**Equity as a proportion of total capital**

Capital Structure can also be represented as:

Where:

- still represents the market value of Debt, and
- continues to reflect the market value of Equity

Adding Debt and Equity () will still give us the value for Total Capital.

## Why Is WACC (Weighted Average Cost of Capital) Important?

The WACC (or Weighted Average Cost of Capital) is crucial for 2 main user groups, including:

- investors, and
- companies

### Importance of WACC for Investors

For investors, the WACC often represents the appropriate discount rate when valuing companies.

Note that it would *not* be the most appropriate discount rate for the valuation of stocks.

Valuation of stocks, at least when using a Discounted Cash Flows (DCF) approach, will tend to use the Cost of Equity as the appropriate discount rate.

To value a company as a whole, however, investors and analysts will typically use the WACC as the appropriate cost of capital.

So, for example, if you were trying to calculate Enterprise Value for a company, you’d typically need to use the WACC.

Now, as a result of being the “cost” of raising finance for companies, the cost of capital is equivalent to the rate of return for investors.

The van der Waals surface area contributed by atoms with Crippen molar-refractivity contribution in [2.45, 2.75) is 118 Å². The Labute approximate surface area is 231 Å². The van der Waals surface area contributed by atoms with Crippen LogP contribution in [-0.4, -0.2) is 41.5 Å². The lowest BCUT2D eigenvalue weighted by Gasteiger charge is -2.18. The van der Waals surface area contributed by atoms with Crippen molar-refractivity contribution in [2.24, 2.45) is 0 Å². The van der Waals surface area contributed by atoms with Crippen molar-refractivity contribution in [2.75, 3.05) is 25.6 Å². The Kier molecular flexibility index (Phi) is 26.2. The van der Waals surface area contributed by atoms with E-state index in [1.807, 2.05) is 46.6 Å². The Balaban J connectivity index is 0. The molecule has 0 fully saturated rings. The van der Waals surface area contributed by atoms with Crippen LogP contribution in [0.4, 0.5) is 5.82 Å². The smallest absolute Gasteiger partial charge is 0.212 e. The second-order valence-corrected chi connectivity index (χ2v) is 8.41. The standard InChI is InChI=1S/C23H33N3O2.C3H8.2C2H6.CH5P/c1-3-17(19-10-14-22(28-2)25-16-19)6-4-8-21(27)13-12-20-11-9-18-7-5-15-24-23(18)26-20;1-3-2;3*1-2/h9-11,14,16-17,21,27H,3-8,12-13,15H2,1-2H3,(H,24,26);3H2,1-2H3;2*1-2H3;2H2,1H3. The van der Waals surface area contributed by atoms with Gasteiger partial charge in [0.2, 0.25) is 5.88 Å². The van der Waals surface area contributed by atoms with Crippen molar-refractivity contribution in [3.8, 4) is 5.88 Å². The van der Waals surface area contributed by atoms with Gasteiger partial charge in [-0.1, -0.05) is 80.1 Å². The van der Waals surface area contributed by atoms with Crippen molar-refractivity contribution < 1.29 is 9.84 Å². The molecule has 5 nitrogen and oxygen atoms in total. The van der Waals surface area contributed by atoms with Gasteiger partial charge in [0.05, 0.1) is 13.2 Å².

Thus, although the WACC is primarily seen as a *cost of capital*, it can also be seen as a rate of return for investors.

### Importance of WACC for Companies

The WACC is a crucial metric for companies, primarily because it gives them a clear number for the cost of raising finance.

As an example, if the WACC for a firm is say, 10%, then it means it would cost the firm $0.10 for every $1 of finance raised.

This accounts for both debt and equity finance of course.

Companies may also choose to use the WACC as the appropriate discount rate for capital budgeting techniques.

So, for example, if a company is thinking about how to calculate NPV for an investment project it’s evaluating, then it can use the WACC as the appropriate discount rate.